A big sigh of relief! Shaking our heads, we all let out a big laugh. We forgot we were in Jamaica doing free dental work in challenging conditions for a group of impoverished people who desperately needed it; we felt like we were at Second City in Toronto doing improv. And for a moment, everyone forgot about the extraction. And so went the week… working hard, laughing harder.
Team Whitehouse outside their clinic in Jamaica.
Team Savanna-la-Mar outside their clinic in Jamaica.
OSCAR THE GOAT
I laughed so hard that I cried. Honestly. That’s what happened when Ron Fung told everyone in the pool (where we typically met up after clinic) on day THREE about his interpretation of the patient intake form.
You see, one part of the form asks: “PET NAME”. Now reasonable people would interpret this as “ALIAS” or “NICK NAME”. But not Ron.
He actually asked patients for THREE DAYS if they had a PET and, if so, what was their NAME. One such memorable patient responded, “I have a goat”. “Great!”, said Ron, filling out the form for them, “and what’s their name?” Confused, the patient said, “Oscar”, referring to themselves (unbeknownst to Ron). “Oscar the Goat? OK” replied Ron, writing it down on the intake form as the patient looked on, confused.
And this happened for THREE days! Oh, how I would have loved to tabulate the intake forms, to determine how many goats, dogs, cats, and fish people had and what the most popular names were.
Dr. Arsalan Poorsina (multiple practices, Ontario) with happy patients.
Dental Hygiene Instructor Sharon Crawford (left) and Dr. Samir Barsoum (Downsview) (right) with a happy patient at Savanna-la- Mar clinic.
Dental Hygiene Instructor Sharon Crawford (left) with Michael Carabash posing at Whitehouse clinic.
While Little Buddy and Oscar the Goat were some of the funniest memories, Chanelle Koster’s (dental hygiene student, OIT) story about one little girl she treated was definitely the saddest. I’ll admit it: I still tear up a bit when I think about this one.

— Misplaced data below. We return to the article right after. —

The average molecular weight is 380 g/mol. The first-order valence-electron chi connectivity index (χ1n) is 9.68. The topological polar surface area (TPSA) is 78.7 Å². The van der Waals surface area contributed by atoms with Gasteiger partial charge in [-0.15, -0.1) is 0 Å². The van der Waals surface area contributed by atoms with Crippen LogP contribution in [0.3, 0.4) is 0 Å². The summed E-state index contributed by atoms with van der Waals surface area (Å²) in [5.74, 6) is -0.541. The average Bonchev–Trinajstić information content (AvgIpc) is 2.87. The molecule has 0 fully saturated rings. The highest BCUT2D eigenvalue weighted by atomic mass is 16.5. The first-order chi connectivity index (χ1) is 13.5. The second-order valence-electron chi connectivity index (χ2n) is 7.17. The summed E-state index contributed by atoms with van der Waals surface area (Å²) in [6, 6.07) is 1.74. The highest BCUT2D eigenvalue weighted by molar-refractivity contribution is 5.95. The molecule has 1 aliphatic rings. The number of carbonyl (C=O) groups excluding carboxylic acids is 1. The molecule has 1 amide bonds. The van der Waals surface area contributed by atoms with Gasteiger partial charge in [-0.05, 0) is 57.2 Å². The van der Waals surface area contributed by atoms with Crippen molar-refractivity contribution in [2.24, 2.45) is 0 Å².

Growing up as a teen mom was hard enough for Chanelle and her husband Andrew. But it got even harder when they learned that their 3-year-old daughter Brianna had a cavity. They didn’t have the money to get it filled. They didn’t have jobs with dental benefits. “I felt helpless and guilty”, recalls Chanelle. Fortunately, after a few months of working hard and monitoring that cavity, they could finally afford to get Brianna to the dentist for a filling.
Chanelle experienced that same feeling of helplessness in Jamaica with one particular patient: a 7-year-old girl. When this young girl came to the clinic for her free cleaning, she wasn’t in a school uniform (as is usually the case), and she wasn’t smiling at all. When Chanelle finally got her to open up, she saw the worst of it. This little girl had roots, but no crowns, on three teeth. All of her baby molars had large cavities. Three teeth needed to be extracted immediately, one of which had an abscess. Infection was rampant. Only seven teeth were viable. No wonder she wasn’t smiling.
It was heartbreaking. Memories of Brianna flooded in. Chanelle, a fighter and now proud and successful mother of three, had gone into dental hygiene to save teeth – to prevent this very thing from happening. But it was the same issue she had experienced years earlier: lack of financial resources. Only this time, it wasn’t a single cavity: it was a tragedy. This young girl’s family didn’t have enough money to send her to school, let alone ever buy her a toothbrush or toothpaste. And so she was just left on her own, to live with the pain and the embarrassment. Seven years old with her whole life ahead of her.
Chanelle empathized. That feeling of helplessness set in again. She cleaned whatever she could and told the young girl she needed to see a dentist at a later date to have the fillings and extractions done. Whether she could come back to see a dentist to do those things for free was unknown, particularly given the long lines of people waiting to get in. Chanelle then gave her a toothbrush and toothpaste and told her, “Even if you don’t have these things, you can use a washcloth and baking soda to clean your teeth”. Chanelle smiled and waved to the little girl as she left, holding back tears and memories.
Chanelle’s story makes me think about what my parents went through with my two older brothers and I while growing up in Malvern (lower-income part of Toronto, Ontario), and also about my own kids and how good they have it nowadays. I don’t take anything for granted anymore. I wake up every morning with a smile and say to myself: